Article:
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Unleashing Greatness: our Academies Commission Report

Blog 2 Comments

  • Education
  • Schools

Commissions can be tricky beasts. Often, in the drive to achieve consensus among all parties, they can drift towards the lowest-risk common denominator. Last minute changes and compromises can skew narratives. And, as with all policy reports, subtle sets of recommendations can be misinterpreted by the media and others. Low-lying ideas can suddenly become top-line recommendations.

After nine months of gestation, we are delighted that the Academies Commission has avoided all of these pitfalls. We congratulate Becky Francis, her team at the Pearson Think Tank, and the three Commissioners Christine Gilbert, Chris Husbands and Brett Widgortz for producing a rigorous, fascinating and highly readable report.

We welcome the Commission's contribution to the academies debate. The recommendations should have significant implications for policy and practice. The RSA, as a partner with a family of academies and with an education programme focussed on social justice, democracy and innovation, will reflect on and respond to the recommendations in due course, and we urge others to do the same. Comment below, or use #acadcomm on Twitter.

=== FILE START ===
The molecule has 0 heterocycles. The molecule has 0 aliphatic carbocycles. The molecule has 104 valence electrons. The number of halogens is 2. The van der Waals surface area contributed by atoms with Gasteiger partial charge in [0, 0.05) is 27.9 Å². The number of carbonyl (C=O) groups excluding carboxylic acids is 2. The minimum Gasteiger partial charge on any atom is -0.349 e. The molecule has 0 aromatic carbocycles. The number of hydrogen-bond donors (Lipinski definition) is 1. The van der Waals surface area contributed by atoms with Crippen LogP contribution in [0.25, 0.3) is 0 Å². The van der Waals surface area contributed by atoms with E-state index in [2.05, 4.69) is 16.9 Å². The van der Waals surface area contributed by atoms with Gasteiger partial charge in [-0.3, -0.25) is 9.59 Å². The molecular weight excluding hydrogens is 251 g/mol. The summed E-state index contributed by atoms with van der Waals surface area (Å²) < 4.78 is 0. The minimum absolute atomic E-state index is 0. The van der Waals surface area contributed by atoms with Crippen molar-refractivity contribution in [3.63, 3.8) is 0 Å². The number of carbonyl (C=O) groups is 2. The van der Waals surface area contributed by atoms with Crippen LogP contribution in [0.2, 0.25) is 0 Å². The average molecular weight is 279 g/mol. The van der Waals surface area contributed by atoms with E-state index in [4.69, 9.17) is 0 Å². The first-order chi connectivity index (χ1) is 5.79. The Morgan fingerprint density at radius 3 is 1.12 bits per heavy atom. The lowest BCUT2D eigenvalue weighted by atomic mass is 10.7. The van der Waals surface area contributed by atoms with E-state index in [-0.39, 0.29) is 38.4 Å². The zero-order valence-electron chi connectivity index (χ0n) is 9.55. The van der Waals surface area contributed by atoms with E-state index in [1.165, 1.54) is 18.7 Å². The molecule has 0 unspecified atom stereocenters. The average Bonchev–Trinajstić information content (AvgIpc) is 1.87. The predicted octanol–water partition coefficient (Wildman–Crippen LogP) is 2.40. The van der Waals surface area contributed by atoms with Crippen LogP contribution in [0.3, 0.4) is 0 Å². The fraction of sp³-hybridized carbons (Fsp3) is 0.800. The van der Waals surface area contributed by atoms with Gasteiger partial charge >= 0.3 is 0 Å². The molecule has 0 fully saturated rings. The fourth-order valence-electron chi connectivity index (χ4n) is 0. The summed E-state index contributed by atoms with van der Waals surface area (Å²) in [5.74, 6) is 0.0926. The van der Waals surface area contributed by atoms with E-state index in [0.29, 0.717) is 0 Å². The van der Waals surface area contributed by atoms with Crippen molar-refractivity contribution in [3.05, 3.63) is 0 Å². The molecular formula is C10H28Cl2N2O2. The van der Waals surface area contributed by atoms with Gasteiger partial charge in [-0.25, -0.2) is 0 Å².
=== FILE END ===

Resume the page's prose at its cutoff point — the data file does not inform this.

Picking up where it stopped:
Many academies are transforming learning and form a valuable part of the school improvement ecology. However, the Government's frenetic drive towards a fully academised system is not yet justified by evidence, and could actually damage the potential systemic value of a better targeted, more carefully supported approach to the growth of academies. We also hope that this report helps to initiate a more intelligent discussion about autonomy, centralisation, governance and collaboration in the English school system.

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2 Comments

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  • Joe - Just read the short section on 'efficient use of resources'. As the researcher on the Audit Commission report 'valuable lessons' (2009) I note some similar points. Essentially that schools do not have the incentives to be economic and efficient. Given the amount of scrutiny on other areas of public spending, it seems an anomaly, that schools, including academies can be exempt from detailed questions about spending.

  • My overarching concern with Academies is that they are, apparently, exempt from most of the legislation governing all other schools. For instance, there is NO obligation to provide parents with ANY information at all on their child's progress, or attendance, other than an annual 'report' for which there is no guidance on format, content or timing etc. I doubt that parents realise they are voting to be excluded from their child's education when they support new Academies.